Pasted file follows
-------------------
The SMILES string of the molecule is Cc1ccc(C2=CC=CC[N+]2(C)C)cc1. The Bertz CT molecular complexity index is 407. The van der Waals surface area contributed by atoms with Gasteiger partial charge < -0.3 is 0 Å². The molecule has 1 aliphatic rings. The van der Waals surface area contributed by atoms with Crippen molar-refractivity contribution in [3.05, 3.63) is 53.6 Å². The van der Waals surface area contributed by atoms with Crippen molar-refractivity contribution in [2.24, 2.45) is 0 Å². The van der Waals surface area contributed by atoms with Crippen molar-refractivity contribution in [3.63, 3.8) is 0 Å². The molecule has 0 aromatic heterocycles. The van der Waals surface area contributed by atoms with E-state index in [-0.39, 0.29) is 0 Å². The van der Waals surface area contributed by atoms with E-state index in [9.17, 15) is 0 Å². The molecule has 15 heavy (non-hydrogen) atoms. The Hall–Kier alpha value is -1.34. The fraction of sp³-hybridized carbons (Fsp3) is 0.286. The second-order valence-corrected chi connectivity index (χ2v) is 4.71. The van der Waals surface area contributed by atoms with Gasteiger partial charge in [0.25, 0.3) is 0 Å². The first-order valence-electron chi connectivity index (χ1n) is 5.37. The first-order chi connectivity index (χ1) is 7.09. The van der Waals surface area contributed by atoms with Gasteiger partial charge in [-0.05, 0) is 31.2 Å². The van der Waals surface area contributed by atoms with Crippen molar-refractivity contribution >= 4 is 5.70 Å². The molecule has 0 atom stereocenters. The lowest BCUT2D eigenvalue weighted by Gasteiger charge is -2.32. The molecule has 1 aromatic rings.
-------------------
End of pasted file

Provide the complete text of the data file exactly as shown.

The SMILES string of the molecule is Cc1ccc(C2=CC=CC[N+]2(C)C)cc1. The Bertz CT molecular complexity index is 407. The van der Waals surface area contributed by atoms with Gasteiger partial charge < -0.3 is 0 Å². The molecule has 1 aliphatic rings. The van der Waals surface area contributed by atoms with Crippen molar-refractivity contribution in [3.05, 3.63) is 53.6 Å². The van der Waals surface area contributed by atoms with Crippen molar-refractivity contribution in [2.24, 2.45) is 0 Å². The van der Waals surface area contributed by atoms with Crippen molar-refractivity contribution in [3.63, 3.8) is 0 Å². The molecule has 0 aromatic heterocycles. The van der Waals surface area contributed by atoms with E-state index in [-0.39, 0.29) is 0 Å². The van der Waals surface area contributed by atoms with E-state index in [9.17, 15) is 0 Å². The molecule has 15 heavy (non-hydrogen) atoms. The Hall–Kier alpha value is -1.34. The fraction of sp³-hybridized carbons (Fsp3) is 0.286. The second-order valence-corrected chi connectivity index (χ2v) is 4.71. The van der Waals surface area contributed by atoms with Gasteiger partial charge in [0.25, 0.3) is 0 Å². The first-order valence-electron chi connectivity index (χ1n) is 5.37. The first-order chi connectivity index (χ1) is 7.09. The van der Waals surface area contributed by atoms with Gasteiger partial charge in [-0.05, 0) is 31.2 Å². The van der Waals surface area contributed by atoms with Crippen molar-refractivity contribution >= 4 is 5.70 Å². The molecule has 0 atom stereocenters. The lowest BCUT2D eigenvalue weighted by Gasteiger charge is -2.32. The molecule has 1 aromatic rings.